Motorcycle and scooter enthusiasts say city policy is sending them on a highway to hell.
Bikers are forced to avoid parking on blocks with muni-meters because, they say, there is nowhere for them to secure the paper receipt that the machine spits out, leading to a clear-cut case of vehicular discrimination.
But a Red Hook resident is hoping her advocacy will compel the city to switch gears.
Cheryl Stewart’s newly formed New York Motorcycle and Scooter Task Force will seek to convince the city’s Department of Transportation to make accommodations for bikers in neighborhoods like Park Slope, which just recently had the high tech meters installed on Fifth and Seventh avenues.
Stewart, 47, a sculptor by trade who owns a total of seven motorcycles, said New York should follow the example of cities like Toronto, which recognizes motorcycles as efficient means of transportation and allows riders to park free in any muni-meter zone.
“We think that’s the ideal solution, at least until the city sets aside special metered parking for us,” she said. “We should be encouraged rather than discouraged.”
Motorcycles are free to park anywhere cars are, and the city dispenses plastic muni-receipt holders upon request, according to DOT spokesperson Scott Gastel. To obtain a plastic holders, bikers can contact DOT’s pre-paid parking card unit at 718-786-2513, he added. Gastel said the agency has yet to hear from the task force.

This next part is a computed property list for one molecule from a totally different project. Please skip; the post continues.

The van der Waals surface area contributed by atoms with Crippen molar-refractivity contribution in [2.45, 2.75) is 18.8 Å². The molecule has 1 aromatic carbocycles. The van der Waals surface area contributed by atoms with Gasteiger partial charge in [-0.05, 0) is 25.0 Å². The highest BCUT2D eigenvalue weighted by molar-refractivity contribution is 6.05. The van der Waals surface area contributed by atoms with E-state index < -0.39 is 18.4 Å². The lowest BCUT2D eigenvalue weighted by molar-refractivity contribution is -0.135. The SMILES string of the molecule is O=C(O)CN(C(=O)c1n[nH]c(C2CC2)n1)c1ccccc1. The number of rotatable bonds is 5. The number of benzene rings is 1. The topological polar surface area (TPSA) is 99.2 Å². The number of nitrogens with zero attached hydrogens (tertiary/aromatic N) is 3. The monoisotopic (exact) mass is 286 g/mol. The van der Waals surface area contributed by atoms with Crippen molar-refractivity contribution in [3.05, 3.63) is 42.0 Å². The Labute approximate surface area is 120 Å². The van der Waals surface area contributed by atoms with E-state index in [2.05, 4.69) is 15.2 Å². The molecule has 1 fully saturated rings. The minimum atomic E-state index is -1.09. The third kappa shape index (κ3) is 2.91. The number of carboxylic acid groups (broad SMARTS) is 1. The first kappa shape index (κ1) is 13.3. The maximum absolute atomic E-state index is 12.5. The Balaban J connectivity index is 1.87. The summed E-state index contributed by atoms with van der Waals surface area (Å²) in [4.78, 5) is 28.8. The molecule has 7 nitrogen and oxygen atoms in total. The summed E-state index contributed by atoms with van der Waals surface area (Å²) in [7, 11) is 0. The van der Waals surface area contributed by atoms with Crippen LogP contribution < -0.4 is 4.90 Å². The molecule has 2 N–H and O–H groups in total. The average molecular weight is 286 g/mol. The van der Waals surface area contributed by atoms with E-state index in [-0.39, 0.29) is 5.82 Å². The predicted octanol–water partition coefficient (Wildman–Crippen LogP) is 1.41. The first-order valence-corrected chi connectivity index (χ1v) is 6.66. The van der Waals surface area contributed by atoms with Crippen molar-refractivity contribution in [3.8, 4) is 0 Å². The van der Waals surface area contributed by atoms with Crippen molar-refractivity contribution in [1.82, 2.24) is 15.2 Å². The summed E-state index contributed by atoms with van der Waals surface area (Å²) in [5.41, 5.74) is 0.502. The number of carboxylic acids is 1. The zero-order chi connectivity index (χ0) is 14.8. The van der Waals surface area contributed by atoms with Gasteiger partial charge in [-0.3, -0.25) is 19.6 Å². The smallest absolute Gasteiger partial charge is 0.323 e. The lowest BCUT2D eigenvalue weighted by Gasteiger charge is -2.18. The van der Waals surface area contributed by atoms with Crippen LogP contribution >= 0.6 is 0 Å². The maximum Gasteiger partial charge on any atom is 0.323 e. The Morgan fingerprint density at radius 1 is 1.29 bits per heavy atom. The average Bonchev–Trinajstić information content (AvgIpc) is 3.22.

Task force treasurer Jesse Erlbaum, 37, said the intention is that any proposal the group submits will be compatible with the interests of the people who live and work in the various neighborhoods.” Scooters and motorcycles typically don’t mix well with automobiles in street parking, bikers note. Last year alone, Erlbaum said his two bikes were knocked over four times costing him $1,000 in repairs. “Our interest is for our members to feel secure with their property,” he said.
The muni-meter issue will present a “tremendous opportunity” for the DOT, Erlbaum said. “I think we are all concerned with making the city a better place to live,” and permitting people to travel efficiently in the city is better for business, and better for life.”
Stewart said bikers often get a bad rap. A recent “South Park” episode skewered bikers as attention seeking noise makers. “Why is it that every time we try to have a relaxing day, a bunch of a******s on their Harley motorcycles show up?” a character on the show wondered.
Stewart said she thought the episode was funny, but not representative of herself or any bikers she knows. “We are the community, we are friends and neighbors. We don’t like unneighborly motorcyclists any more than the next person. We are trying to create a climate of respect.”